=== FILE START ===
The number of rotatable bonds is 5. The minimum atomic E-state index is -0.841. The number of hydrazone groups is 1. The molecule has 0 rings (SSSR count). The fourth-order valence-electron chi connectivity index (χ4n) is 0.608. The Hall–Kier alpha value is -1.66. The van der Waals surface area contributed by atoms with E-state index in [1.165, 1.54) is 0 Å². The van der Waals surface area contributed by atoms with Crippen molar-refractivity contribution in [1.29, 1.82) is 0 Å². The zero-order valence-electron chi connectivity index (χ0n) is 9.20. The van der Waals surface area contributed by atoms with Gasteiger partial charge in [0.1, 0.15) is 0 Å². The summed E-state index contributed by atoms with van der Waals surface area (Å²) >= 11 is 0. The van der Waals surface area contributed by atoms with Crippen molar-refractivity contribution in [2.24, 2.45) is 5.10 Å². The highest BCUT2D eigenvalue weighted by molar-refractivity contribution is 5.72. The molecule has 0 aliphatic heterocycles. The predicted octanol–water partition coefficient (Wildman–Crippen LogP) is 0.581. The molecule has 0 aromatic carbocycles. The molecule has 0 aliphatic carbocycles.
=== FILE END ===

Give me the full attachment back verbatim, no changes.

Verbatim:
The number of rotatable bonds is 5. The minimum atomic E-state index is -0.841. The number of hydrazone groups is 1. The molecule has 0 rings (SSSR count). The fourth-order valence-electron chi connectivity index (χ4n) is 0.608. The Hall–Kier alpha value is -1.66. The van der Waals surface area contributed by atoms with E-state index in [1.165, 1.54) is 0 Å². The van der Waals surface area contributed by atoms with Crippen molar-refractivity contribution in [1.29, 1.82) is 0 Å². The zero-order valence-electron chi connectivity index (χ0n) is 9.20. The van der Waals surface area contributed by atoms with Gasteiger partial charge in [0.1, 0.15) is 0 Å². The summed E-state index contributed by atoms with van der Waals surface area (Å²) >= 11 is 0. The van der Waals surface area contributed by atoms with Crippen molar-refractivity contribution in [2.24, 2.45) is 5.10 Å². The highest BCUT2D eigenvalue weighted by molar-refractivity contribution is 5.72. The molecule has 0 aliphatic heterocycles. The predicted octanol–water partition coefficient (Wildman–Crippen LogP) is 0.581. The molecule has 0 aromatic carbocycles. The molecule has 0 aliphatic carbocycles.